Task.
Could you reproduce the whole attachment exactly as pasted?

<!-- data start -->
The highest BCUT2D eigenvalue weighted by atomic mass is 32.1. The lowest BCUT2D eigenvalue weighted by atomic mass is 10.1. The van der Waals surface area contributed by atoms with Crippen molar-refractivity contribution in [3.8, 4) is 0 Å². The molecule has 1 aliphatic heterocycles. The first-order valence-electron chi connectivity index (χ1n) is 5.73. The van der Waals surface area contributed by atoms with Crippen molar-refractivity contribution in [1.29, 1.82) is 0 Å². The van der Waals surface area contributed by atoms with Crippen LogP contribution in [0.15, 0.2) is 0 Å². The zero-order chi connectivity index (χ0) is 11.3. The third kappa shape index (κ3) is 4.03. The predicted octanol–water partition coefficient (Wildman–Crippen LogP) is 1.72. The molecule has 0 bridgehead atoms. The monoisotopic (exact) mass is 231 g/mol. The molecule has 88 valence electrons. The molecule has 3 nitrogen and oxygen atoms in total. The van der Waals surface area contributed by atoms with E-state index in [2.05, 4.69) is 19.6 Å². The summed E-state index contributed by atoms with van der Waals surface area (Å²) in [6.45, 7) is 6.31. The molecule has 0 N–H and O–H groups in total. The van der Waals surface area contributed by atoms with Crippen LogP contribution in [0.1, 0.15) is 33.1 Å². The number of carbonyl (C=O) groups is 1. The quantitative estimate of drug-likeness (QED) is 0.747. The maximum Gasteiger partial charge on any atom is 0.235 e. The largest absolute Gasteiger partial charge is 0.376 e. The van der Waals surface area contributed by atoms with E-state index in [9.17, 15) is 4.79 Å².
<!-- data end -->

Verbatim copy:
The highest BCUT2D eigenvalue weighted by atomic mass is 32.1. The lowest BCUT2D eigenvalue weighted by atomic mass is 10.1. The van der Waals surface area contributed by atoms with Crippen molar-refractivity contribution in [3.8, 4) is 0 Å². The molecule has 1 aliphatic heterocycles. The first-order valence-electron chi connectivity index (χ1n) is 5.73. The van der Waals surface area contributed by atoms with Crippen molar-refractivity contribution in [1.29, 1.82) is 0 Å². The van der Waals surface area contributed by atoms with Crippen LogP contribution in [0.15, 0.2) is 0 Å². The zero-order chi connectivity index (χ0) is 11.3. The third kappa shape index (κ3) is 4.03. The predicted octanol–water partition coefficient (Wildman–Crippen LogP) is 1.72. The molecule has 0 bridgehead atoms. The monoisotopic (exact) mass is 231 g/mol. The molecule has 88 valence electrons. The molecule has 3 nitrogen and oxygen atoms in total. The van der Waals surface area contributed by atoms with E-state index in [2.05, 4.69) is 19.6 Å². The summed E-state index contributed by atoms with van der Waals surface area (Å²) in [6.45, 7) is 6.31. The molecule has 0 N–H and O–H groups in total. The van der Waals surface area contributed by atoms with Crippen LogP contribution in [0.1, 0.15) is 33.1 Å². The number of carbonyl (C=O) groups is 1. The quantitative estimate of drug-likeness (QED) is 0.747. The maximum Gasteiger partial charge on any atom is 0.235 e. The largest absolute Gasteiger partial charge is 0.376 e. The van der Waals surface area contributed by atoms with E-state index in [9.17, 15) is 4.79 Å².